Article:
By David Pendered
The U.S. Senate on Wednesday approved a two-year federal transportation bill that protects transit and other surface transportation programs, and moves the funding debate to the House, where its future evidently is unclear.
The Senate bill has strong implications for the upcoming transportation sales tax referendum in Georgia. Federal transportation funding has been earmarked to help pay for projects that are on the project lists that voters will face on the July 31 ballot.
The Senate version is significantly different from a proposal in the House that has stalled amidst opposition. Among the critics of the House bill is MARTA’s board of directors, which voted last month to adopt a resolution opposing the bill on grounds that it would jeopardize MARTA’s ability to serve its customers, as well as all transit systems nationwide.
Georgia senators Johnny Isakson and Saxby Chambliss voted in favor of the transportation bill, according to the U.S. Senate’s webpage. Neither senator had posted comments about the bill on their webpages by late Wedneday.
The House has stalled on an alternative proposal that was intended to dramatically reshape transportation funding. It was supposed to address the reality of declining revenues from the gas tax. The measure also was reported to include measures designed to promote domestic drilling for oil.
Many of the major news outlets were reporting late Wednesday afternoon that the House was likely to consider the Senate version after returning next week from recess. These accounts included observations that House Speaker John Boehner has decided the House version cannot be passed before federal funding for transportation projects expires March 31.
However, “Roll Call,” citing anonymous sources, said the prospects were less clear. Part of the issue is a desire among some lawmakers to resume the discussion over health care – now that the Supreme Court is slated to hear oral arguments on the case later this month. If that happens, debate on the transportation bill would be delayed.
Here’s a portion of the account of the possible delay as reported in “Roll Call.” Click here to see the entire story:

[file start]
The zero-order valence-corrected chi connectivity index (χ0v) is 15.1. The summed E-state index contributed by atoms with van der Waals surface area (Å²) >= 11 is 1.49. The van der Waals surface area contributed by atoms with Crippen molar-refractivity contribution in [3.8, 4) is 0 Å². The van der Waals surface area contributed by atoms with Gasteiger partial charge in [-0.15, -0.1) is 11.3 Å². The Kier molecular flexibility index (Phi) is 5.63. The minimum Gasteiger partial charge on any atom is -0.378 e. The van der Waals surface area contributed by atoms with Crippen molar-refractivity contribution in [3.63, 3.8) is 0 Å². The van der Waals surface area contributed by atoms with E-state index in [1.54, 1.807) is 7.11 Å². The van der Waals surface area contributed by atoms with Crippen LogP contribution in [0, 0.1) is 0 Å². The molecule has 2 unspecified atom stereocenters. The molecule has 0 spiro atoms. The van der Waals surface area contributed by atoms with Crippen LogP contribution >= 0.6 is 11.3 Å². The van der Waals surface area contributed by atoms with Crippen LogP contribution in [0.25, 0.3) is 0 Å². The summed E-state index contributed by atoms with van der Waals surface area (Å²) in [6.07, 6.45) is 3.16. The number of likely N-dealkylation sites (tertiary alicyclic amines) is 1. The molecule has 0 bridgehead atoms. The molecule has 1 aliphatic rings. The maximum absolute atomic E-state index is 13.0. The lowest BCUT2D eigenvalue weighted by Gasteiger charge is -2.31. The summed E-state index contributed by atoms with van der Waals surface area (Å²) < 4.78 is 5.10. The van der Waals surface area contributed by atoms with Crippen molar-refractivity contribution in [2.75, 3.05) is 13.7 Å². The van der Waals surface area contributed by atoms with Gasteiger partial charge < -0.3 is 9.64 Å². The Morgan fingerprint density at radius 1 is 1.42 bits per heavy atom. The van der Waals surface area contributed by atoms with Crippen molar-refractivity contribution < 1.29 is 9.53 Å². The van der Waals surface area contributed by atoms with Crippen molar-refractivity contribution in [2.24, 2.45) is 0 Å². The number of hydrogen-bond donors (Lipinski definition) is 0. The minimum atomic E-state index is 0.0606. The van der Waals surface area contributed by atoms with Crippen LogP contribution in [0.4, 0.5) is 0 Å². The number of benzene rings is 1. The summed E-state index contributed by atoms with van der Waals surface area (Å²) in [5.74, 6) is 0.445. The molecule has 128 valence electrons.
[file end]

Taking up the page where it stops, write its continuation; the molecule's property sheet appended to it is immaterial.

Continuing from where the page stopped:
“According to one source, the need for an extension [of time to consider the Senate bill] is the byproduct of scheduling realities on the chamber floor. Some are mechanical — because the Senate’s bill includes revenue provisions, which are required to originate in the House under the Constitution, the House will have to ‘clone’ the bill. With the GOP’s three-day rule still in effect, the process of even bringing the bill to the floor could take four days or more, burning an entire week.
“Other problems, however, are more political in nature.
“The transportation bill butts up against the Republicans’ desire to pass a budget before the end of the month or lose one of their politically potent attacks on Senate Democrats. And while internal divisions are also threatening their ability to pass a budget, most Republicans seem convinced some agreement between conservatives and appropriators will be worked out.
“With the two-year anniversary of the passage of President Barack Obama’s health care reform legislation next week — and oral arguments over the law scheduled for the following week in the Supreme Court — House Republicans also want to take the opportunity to resurrect the ugly fight over health care.
“As a result, Boehner and House Majority Leader Eric Cantor (R-Va.) are expected to bring legislation repealing the Independent Payment Advisory Board, a key part of the law that would set reductions to Medicare payments, to the floor. House Members are also expected to hold numerous events around the anniversary and oral arguments in the next two weeks.
“Still, outside groups are hoping to pressure the House to act on the highway bill sooner. The Laborers’ International Union of North America is running a radio ad in Boehner’s district, including cities of Dayton, Columbus and Cincinnati.
“The ad makes the analogy that Congress’ failure to act forces Americans to play Russian roulette when they cross structurally deficient or obsolete bridges. ‘A fourth of the nation’s bridges are deficient or obsolete, and the average bridge is now 45 years old, dangerously close the average bridge lifespan of 50 years,’ the group said in a release Tuesday.”